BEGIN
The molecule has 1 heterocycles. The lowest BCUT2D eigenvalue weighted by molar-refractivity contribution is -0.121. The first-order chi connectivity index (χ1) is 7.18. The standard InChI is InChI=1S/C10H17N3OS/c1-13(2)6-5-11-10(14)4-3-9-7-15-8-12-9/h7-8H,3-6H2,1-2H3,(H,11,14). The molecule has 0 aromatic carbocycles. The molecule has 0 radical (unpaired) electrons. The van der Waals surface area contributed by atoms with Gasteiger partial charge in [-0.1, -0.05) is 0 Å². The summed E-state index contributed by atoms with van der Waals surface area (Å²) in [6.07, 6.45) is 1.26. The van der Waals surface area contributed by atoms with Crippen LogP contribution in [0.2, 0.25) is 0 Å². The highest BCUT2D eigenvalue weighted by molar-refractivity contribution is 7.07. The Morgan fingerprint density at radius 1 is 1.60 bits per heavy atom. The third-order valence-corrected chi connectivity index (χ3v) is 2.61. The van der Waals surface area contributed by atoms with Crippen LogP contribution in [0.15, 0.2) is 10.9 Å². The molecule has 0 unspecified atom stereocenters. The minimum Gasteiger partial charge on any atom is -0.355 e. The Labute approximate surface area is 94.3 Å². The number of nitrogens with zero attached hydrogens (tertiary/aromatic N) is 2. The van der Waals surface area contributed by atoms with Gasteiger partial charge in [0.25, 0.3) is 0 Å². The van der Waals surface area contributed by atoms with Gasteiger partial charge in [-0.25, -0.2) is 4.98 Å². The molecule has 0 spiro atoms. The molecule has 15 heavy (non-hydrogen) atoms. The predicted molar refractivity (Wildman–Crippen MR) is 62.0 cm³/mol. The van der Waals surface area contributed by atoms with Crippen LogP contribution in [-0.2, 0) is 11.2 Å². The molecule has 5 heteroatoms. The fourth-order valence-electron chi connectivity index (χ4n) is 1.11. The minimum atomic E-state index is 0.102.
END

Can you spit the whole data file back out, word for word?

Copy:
The molecule has 1 heterocycles. The lowest BCUT2D eigenvalue weighted by molar-refractivity contribution is -0.121. The first-order chi connectivity index (χ1) is 7.18. The standard InChI is InChI=1S/C10H17N3OS/c1-13(2)6-5-11-10(14)4-3-9-7-15-8-12-9/h7-8H,3-6H2,1-2H3,(H,11,14). The molecule has 0 aromatic carbocycles. The molecule has 0 radical (unpaired) electrons. The van der Waals surface area contributed by atoms with Gasteiger partial charge in [-0.1, -0.05) is 0 Å². The summed E-state index contributed by atoms with van der Waals surface area (Å²) in [6.07, 6.45) is 1.26. The van der Waals surface area contributed by atoms with Crippen LogP contribution in [0.2, 0.25) is 0 Å². The highest BCUT2D eigenvalue weighted by molar-refractivity contribution is 7.07. The Morgan fingerprint density at radius 1 is 1.60 bits per heavy atom. The third-order valence-corrected chi connectivity index (χ3v) is 2.61. The van der Waals surface area contributed by atoms with Crippen LogP contribution in [0.15, 0.2) is 10.9 Å². The molecule has 0 unspecified atom stereocenters. The minimum Gasteiger partial charge on any atom is -0.355 e. The Labute approximate surface area is 94.3 Å². The number of nitrogens with zero attached hydrogens (tertiary/aromatic N) is 2. The van der Waals surface area contributed by atoms with Gasteiger partial charge in [0.25, 0.3) is 0 Å². The van der Waals surface area contributed by atoms with Gasteiger partial charge in [-0.25, -0.2) is 4.98 Å². The molecule has 0 spiro atoms. The molecule has 15 heavy (non-hydrogen) atoms. The predicted molar refractivity (Wildman–Crippen MR) is 62.0 cm³/mol. The van der Waals surface area contributed by atoms with Crippen LogP contribution in [-0.2, 0) is 11.2 Å². The molecule has 5 heteroatoms. The fourth-order valence-electron chi connectivity index (χ4n) is 1.11. The minimum atomic E-state index is 0.102.